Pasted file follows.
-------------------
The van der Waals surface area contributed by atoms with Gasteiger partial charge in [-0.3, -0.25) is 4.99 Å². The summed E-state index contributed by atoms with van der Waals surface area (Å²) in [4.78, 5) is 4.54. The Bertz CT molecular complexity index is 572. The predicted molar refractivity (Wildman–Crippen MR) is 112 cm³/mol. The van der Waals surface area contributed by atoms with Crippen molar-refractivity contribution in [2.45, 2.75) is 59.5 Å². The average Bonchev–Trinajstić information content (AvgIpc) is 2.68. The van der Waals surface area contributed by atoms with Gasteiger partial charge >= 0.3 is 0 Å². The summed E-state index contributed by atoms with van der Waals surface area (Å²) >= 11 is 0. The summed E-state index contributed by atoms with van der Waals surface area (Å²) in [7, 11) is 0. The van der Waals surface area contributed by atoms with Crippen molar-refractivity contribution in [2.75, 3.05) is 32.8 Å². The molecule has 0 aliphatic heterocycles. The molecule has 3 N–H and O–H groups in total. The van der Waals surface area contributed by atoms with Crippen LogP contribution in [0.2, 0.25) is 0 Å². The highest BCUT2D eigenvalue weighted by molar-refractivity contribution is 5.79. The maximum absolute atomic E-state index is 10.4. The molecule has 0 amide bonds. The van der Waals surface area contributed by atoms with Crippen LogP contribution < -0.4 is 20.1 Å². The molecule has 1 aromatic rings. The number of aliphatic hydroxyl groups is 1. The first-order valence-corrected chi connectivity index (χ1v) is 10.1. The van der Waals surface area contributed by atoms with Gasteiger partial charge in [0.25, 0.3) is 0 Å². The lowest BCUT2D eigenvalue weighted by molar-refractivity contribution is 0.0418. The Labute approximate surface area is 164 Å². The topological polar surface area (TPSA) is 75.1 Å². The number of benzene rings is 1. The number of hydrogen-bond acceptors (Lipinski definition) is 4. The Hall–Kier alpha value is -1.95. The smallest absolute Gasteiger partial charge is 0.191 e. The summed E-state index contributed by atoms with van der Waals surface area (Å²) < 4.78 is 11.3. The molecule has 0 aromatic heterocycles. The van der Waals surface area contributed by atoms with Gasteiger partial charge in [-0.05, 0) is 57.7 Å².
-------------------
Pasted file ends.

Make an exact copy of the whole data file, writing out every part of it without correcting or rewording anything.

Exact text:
The van der Waals surface area contributed by atoms with Gasteiger partial charge in [-0.3, -0.25) is 4.99 Å². The summed E-state index contributed by atoms with van der Waals surface area (Å²) in [4.78, 5) is 4.54. The Bertz CT molecular complexity index is 572. The predicted molar refractivity (Wildman–Crippen MR) is 112 cm³/mol. The van der Waals surface area contributed by atoms with Crippen molar-refractivity contribution in [2.45, 2.75) is 59.5 Å². The average Bonchev–Trinajstić information content (AvgIpc) is 2.68. The van der Waals surface area contributed by atoms with Gasteiger partial charge >= 0.3 is 0 Å². The summed E-state index contributed by atoms with van der Waals surface area (Å²) >= 11 is 0. The summed E-state index contributed by atoms with van der Waals surface area (Å²) in [7, 11) is 0. The van der Waals surface area contributed by atoms with Crippen molar-refractivity contribution in [2.75, 3.05) is 32.8 Å². The molecule has 0 aliphatic heterocycles. The molecule has 3 N–H and O–H groups in total. The van der Waals surface area contributed by atoms with Crippen LogP contribution in [0.2, 0.25) is 0 Å². The highest BCUT2D eigenvalue weighted by molar-refractivity contribution is 5.79. The maximum absolute atomic E-state index is 10.4. The molecule has 0 amide bonds. The van der Waals surface area contributed by atoms with Crippen LogP contribution < -0.4 is 20.1 Å². The molecule has 1 aromatic rings. The number of aliphatic hydroxyl groups is 1. The first-order valence-corrected chi connectivity index (χ1v) is 10.1. The van der Waals surface area contributed by atoms with Gasteiger partial charge in [0.25, 0.3) is 0 Å². The lowest BCUT2D eigenvalue weighted by molar-refractivity contribution is 0.0418. The Labute approximate surface area is 164 Å². The topological polar surface area (TPSA) is 75.1 Å². The number of benzene rings is 1. The number of hydrogen-bond acceptors (Lipinski definition) is 4. The Hall–Kier alpha value is -1.95. The smallest absolute Gasteiger partial charge is 0.191 e. The summed E-state index contributed by atoms with van der Waals surface area (Å²) < 4.78 is 11.3. The molecule has 0 aromatic heterocycles. The van der Waals surface area contributed by atoms with Gasteiger partial charge in [-0.05, 0) is 57.7 Å².